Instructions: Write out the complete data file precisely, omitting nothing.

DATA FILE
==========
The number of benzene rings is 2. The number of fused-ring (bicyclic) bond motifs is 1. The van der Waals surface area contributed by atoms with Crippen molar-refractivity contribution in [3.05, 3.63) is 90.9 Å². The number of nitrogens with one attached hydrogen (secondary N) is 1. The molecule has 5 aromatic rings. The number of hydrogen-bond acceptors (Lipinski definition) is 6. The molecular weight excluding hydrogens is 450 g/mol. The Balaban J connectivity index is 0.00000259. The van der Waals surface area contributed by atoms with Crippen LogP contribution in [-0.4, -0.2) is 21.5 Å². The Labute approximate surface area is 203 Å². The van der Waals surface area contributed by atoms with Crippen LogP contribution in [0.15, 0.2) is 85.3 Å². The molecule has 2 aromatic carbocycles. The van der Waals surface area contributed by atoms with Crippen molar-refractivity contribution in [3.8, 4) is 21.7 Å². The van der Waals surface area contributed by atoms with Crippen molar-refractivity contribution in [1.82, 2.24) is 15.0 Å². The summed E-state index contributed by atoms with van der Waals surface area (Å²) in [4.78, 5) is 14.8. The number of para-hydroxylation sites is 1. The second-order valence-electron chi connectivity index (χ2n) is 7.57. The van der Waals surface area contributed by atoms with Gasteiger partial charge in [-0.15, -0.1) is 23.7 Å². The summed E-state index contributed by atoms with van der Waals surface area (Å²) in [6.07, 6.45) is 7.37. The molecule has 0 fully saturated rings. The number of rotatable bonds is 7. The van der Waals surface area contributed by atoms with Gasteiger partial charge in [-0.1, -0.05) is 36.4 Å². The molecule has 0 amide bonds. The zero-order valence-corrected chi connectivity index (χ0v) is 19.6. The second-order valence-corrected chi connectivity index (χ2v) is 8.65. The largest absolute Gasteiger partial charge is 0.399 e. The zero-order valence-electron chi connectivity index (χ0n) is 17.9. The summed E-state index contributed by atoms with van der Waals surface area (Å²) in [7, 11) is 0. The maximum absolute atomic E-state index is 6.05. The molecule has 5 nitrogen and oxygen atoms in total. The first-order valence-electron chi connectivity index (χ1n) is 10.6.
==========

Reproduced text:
The number of benzene rings is 2. The number of fused-ring (bicyclic) bond motifs is 1. The van der Waals surface area contributed by atoms with Crippen molar-refractivity contribution in [3.05, 3.63) is 90.9 Å². The number of nitrogens with one attached hydrogen (secondary N) is 1. The molecule has 5 aromatic rings. The number of hydrogen-bond acceptors (Lipinski definition) is 6. The molecular weight excluding hydrogens is 450 g/mol. The Balaban J connectivity index is 0.00000259. The van der Waals surface area contributed by atoms with Crippen LogP contribution in [-0.4, -0.2) is 21.5 Å². The Labute approximate surface area is 203 Å². The van der Waals surface area contributed by atoms with Crippen LogP contribution in [0.15, 0.2) is 85.3 Å². The molecule has 2 aromatic carbocycles. The van der Waals surface area contributed by atoms with Crippen molar-refractivity contribution in [3.8, 4) is 21.7 Å². The van der Waals surface area contributed by atoms with Crippen molar-refractivity contribution in [1.82, 2.24) is 15.0 Å². The summed E-state index contributed by atoms with van der Waals surface area (Å²) in [4.78, 5) is 14.8. The number of para-hydroxylation sites is 1. The second-order valence-electron chi connectivity index (χ2n) is 7.57. The van der Waals surface area contributed by atoms with Gasteiger partial charge in [-0.15, -0.1) is 23.7 Å². The summed E-state index contributed by atoms with van der Waals surface area (Å²) in [6.07, 6.45) is 7.37. The molecule has 0 fully saturated rings. The number of rotatable bonds is 7. The van der Waals surface area contributed by atoms with Gasteiger partial charge in [-0.1, -0.05) is 36.4 Å². The molecule has 0 amide bonds. The zero-order valence-corrected chi connectivity index (χ0v) is 19.6. The second-order valence-corrected chi connectivity index (χ2v) is 8.65. The largest absolute Gasteiger partial charge is 0.399 e. The zero-order valence-electron chi connectivity index (χ0n) is 17.9. The summed E-state index contributed by atoms with van der Waals surface area (Å²) in [7, 11) is 0. The maximum absolute atomic E-state index is 6.05. The molecule has 5 nitrogen and oxygen atoms in total. The first-order valence-electron chi connectivity index (χ1n) is 10.6.